I like anniversaries. Milestones. Even numbers. 10 is a particularly good one.
That’s why it pains me a little to be writing about Jamie’s T’s Panic Prevention a mere two years before it celebrates its 10th anniversary. Or should that be birthday? Either way, I’m ignoring that fact in order to write this week’s Flashback Friday.
It’s in my nature to overthink and over-prepare certain things – music has always been one of them. The truth is that I’ve actually written another four articles on other albums I hold dear in the lead up to today. I couldn’t decide between them, probably because I knew that this was what I actually wanted to share, but wasn’t sure I should. However, after reading and relating to Mitchell’s very open, honest and intimate personal essay An Ode To My Music earlier this week, I felt infinitely more comfortable with picking this album to share.
From the first time I heard the harrowing shrieks of ‘London!’ on Sheila, I was a gonner – it was unlike anything I had ever heard before. I had no idea who the song was by or what it was called (though I had my suspicions that it was either London or Sheila). It would be two years before I found myself typing the lyrics I could remember into Google, wondering why I hadn’t thought to do so sooner.
Oh, how I could have done with listening to Panic Prevention at the time of its debut. In 2007 I was 16 years old and dealing with what I know now to have been my first, and most painful, panic attacks. They were mentally polarizing, physically exhausting and utterly confusing. I had no idea what they were and for a while I thought I was having a string of heart attacks. I genuinely believe that had I listened to this album then, it would have helped me realise sooner I wasn’t being dramatic or selfish or lazy, as had often been made to feel I was.
Lazy is the one that still stings the most – because it to implies a lack of effort or desire to try or do. As the title Panic Prevention might suggest, panic disorder and the attacks that can come with it are things that Jamie T (the T standing for Treays) has also struggled with. He spoke about that perception of laziness that people with panic disorders are so often confronted by in an interview last year with The Guardian’s Tom Lamont. The discussion was prompted by fans wondering where he’d disappeared to. One had posed the possibility that his long absence from music could be down to him being too lazy to write: “Certainly not lazy…I write more songs than anyone I know. I’ve never stopped writing…” And with the ability to write such keen observations of misspent youth and inter-cut them with equal amounts of wit and wonder, why would you ever stop writing?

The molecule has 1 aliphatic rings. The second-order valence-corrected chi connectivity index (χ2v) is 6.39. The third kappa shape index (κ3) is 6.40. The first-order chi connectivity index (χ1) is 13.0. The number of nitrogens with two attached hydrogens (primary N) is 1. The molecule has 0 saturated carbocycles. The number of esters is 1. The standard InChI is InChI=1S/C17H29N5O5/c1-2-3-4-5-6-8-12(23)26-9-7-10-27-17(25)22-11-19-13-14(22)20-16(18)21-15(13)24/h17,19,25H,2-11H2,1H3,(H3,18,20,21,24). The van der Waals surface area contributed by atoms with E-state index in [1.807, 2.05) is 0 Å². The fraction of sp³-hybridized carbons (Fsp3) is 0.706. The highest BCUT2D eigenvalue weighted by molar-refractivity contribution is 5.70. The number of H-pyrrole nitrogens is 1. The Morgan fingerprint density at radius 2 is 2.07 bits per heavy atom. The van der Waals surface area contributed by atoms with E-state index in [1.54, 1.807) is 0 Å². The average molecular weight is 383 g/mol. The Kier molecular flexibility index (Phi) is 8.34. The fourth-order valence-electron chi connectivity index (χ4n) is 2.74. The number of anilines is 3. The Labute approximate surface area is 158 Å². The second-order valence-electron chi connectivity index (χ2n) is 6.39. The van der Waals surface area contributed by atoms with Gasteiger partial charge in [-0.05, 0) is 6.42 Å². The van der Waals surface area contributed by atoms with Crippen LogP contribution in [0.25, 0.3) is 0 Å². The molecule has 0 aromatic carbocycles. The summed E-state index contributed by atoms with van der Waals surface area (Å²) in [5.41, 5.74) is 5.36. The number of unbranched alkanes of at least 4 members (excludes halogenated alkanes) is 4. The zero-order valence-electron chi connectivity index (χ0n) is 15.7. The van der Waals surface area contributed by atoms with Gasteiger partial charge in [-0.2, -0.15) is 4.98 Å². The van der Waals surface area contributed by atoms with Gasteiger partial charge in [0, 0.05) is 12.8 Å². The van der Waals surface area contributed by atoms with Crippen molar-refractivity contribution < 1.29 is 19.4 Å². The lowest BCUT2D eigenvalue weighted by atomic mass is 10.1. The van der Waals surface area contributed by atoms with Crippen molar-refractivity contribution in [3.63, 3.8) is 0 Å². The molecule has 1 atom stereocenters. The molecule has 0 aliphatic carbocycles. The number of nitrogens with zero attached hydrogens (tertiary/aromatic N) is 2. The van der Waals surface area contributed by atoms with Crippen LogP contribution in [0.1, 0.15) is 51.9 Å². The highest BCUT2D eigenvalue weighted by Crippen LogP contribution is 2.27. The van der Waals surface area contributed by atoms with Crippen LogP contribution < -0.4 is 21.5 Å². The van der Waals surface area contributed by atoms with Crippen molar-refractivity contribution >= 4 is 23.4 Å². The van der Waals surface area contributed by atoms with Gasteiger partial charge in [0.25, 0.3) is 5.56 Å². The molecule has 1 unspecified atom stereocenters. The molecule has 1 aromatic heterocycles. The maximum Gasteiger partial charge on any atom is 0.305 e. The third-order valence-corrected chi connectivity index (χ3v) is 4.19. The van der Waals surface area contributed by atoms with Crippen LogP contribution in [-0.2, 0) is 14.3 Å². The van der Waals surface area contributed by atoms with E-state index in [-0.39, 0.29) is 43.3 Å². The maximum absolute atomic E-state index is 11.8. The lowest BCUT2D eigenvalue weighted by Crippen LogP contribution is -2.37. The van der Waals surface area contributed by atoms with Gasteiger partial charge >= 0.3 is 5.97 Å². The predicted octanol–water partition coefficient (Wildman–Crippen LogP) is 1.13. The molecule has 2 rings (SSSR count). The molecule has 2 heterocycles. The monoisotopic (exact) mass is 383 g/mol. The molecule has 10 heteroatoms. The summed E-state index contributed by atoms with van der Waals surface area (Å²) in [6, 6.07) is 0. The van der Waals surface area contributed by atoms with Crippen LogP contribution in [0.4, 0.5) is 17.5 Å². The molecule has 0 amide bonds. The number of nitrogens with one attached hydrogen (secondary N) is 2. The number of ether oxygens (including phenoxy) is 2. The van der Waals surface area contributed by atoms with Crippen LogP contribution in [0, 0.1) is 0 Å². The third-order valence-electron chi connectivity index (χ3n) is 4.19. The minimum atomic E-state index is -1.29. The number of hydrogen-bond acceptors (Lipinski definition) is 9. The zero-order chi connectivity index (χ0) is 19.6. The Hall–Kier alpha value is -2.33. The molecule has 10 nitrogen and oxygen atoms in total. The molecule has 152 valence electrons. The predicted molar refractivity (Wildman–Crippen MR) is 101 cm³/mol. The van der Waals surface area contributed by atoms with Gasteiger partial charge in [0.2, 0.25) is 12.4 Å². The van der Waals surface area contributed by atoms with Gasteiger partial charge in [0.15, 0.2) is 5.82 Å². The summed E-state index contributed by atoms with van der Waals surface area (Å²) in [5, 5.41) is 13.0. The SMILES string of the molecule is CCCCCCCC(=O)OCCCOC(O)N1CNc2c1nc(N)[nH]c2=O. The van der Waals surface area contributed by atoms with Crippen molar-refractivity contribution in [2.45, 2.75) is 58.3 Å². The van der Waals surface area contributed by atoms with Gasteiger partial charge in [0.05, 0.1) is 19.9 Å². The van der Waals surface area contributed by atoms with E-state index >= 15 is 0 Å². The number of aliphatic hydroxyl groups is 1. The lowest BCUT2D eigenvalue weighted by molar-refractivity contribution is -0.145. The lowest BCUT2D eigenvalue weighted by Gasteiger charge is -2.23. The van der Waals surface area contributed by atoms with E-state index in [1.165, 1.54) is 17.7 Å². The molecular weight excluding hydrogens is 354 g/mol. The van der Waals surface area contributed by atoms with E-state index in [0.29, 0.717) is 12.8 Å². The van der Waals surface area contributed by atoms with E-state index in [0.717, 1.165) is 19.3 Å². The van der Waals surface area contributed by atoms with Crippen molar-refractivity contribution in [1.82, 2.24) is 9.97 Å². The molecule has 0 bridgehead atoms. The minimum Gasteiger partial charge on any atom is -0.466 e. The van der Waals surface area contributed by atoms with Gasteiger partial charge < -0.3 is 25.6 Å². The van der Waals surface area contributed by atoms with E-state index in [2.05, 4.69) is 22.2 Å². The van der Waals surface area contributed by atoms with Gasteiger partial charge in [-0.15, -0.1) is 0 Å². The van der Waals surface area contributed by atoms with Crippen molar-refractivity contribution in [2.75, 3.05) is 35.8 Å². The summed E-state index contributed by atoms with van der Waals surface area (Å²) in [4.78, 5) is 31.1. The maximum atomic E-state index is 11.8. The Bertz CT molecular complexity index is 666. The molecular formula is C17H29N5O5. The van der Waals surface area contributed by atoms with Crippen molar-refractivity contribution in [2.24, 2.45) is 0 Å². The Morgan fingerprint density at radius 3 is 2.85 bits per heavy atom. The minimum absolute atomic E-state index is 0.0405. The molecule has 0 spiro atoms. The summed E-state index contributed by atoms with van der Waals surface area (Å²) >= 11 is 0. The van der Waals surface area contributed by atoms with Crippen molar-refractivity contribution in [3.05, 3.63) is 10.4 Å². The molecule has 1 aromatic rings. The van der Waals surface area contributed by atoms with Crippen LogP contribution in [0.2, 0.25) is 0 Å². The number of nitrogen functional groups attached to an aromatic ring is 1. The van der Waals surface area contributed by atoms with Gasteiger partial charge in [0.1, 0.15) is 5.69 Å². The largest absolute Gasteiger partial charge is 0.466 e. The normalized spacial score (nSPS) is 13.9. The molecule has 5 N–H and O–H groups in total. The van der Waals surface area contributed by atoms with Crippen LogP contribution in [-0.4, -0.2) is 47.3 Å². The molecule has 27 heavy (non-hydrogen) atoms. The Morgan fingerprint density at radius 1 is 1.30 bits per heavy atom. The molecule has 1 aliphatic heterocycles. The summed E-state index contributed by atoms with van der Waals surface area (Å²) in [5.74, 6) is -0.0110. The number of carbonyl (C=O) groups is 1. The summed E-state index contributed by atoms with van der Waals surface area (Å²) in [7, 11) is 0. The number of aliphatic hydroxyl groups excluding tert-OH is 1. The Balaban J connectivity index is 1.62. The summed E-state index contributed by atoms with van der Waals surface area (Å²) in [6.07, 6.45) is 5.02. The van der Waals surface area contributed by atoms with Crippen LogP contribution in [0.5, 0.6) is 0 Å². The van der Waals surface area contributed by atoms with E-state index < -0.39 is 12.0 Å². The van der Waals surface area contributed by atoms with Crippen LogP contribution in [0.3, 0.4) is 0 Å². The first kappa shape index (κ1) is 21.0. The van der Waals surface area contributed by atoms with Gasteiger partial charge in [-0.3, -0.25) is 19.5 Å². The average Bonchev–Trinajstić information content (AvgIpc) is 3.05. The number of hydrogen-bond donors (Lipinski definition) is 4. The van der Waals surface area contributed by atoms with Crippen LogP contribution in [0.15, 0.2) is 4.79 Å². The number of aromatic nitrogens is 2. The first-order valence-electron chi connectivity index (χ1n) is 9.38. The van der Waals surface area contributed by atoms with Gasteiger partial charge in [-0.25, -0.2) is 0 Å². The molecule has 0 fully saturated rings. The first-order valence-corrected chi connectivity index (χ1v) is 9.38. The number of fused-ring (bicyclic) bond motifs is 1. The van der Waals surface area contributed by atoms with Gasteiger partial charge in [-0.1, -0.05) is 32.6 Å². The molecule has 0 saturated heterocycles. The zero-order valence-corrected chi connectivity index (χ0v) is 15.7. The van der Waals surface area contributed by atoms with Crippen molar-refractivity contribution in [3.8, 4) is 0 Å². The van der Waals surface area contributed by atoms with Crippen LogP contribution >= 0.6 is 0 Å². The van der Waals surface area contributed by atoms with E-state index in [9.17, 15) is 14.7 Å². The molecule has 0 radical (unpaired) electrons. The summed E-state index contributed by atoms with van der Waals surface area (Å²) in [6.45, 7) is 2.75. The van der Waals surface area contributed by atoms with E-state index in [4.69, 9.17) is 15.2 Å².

Loud, abrasive and feverish, Panic Prevention is a sample-laden amalgamation of hip-hop, ska, punk, folk and indie rock influences. Partly sung, partly spoken, Treays’ debut offering can be confusing, but its also calming in its chaos. Released to generally positive response, many critics hailed Panic Prevention as one of the best releases of 2007 – a brilliant debut indeed. Still, some had difficulty with the namedrop titles (Ike & Tina, Alicia Quays), what they considered an overuse vocal samples on and between tracks (gtfo, they’re great), the addition of a backing band (the Pacemakers) to fill out the sound, the production quality (some argue too neat, others not enough so), Treays’ refusal to do away with his cockney accent and the sense of pavement nostalgia the album is filtered through. I would argue that these are in fact the things that make Panic Prevention so great.
Panic Prevention opens with Brand New Bass Guitar is a (suitably) thumbed acoustic-bass led ode to Terays’ “cracked out piece of shit called the bass guitar” – the same one which leads Back in The Game. At the close of Brand New Bass Guitar, Terays states that he thinks it’s the scrappiest version he’s ever played in his life: naturally it’s the one that ended up on the album. The bass that drives Salvador is heavy, predatory even, as it prowls along, mirroring the “reckless son” Treays paints himself as in the lyrics.